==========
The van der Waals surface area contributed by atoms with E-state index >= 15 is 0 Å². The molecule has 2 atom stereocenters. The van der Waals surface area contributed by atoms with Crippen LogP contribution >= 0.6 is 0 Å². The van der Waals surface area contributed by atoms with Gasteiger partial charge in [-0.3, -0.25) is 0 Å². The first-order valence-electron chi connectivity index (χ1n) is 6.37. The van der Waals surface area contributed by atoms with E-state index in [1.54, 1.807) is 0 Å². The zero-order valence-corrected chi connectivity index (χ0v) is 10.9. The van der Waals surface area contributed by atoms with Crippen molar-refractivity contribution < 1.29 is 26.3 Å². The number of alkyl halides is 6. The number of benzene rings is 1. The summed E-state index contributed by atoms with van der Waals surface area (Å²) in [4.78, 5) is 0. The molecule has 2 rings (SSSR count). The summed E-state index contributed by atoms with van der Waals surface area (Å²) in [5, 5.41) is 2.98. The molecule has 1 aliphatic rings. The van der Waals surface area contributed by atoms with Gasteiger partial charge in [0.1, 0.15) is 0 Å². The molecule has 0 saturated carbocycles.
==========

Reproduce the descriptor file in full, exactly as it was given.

The van der Waals surface area contributed by atoms with E-state index >= 15 is 0 Å². The molecule has 2 atom stereocenters. The van der Waals surface area contributed by atoms with Crippen LogP contribution >= 0.6 is 0 Å². The van der Waals surface area contributed by atoms with Gasteiger partial charge in [-0.3, -0.25) is 0 Å². The first-order valence-electron chi connectivity index (χ1n) is 6.37. The van der Waals surface area contributed by atoms with E-state index in [1.54, 1.807) is 0 Å². The zero-order valence-corrected chi connectivity index (χ0v) is 10.9. The van der Waals surface area contributed by atoms with Crippen molar-refractivity contribution < 1.29 is 26.3 Å². The number of alkyl halides is 6. The number of benzene rings is 1. The summed E-state index contributed by atoms with van der Waals surface area (Å²) in [4.78, 5) is 0. The molecule has 2 rings (SSSR count). The summed E-state index contributed by atoms with van der Waals surface area (Å²) in [5, 5.41) is 2.98. The molecule has 1 aliphatic rings. The van der Waals surface area contributed by atoms with Gasteiger partial charge in [0.1, 0.15) is 0 Å². The molecule has 0 saturated carbocycles.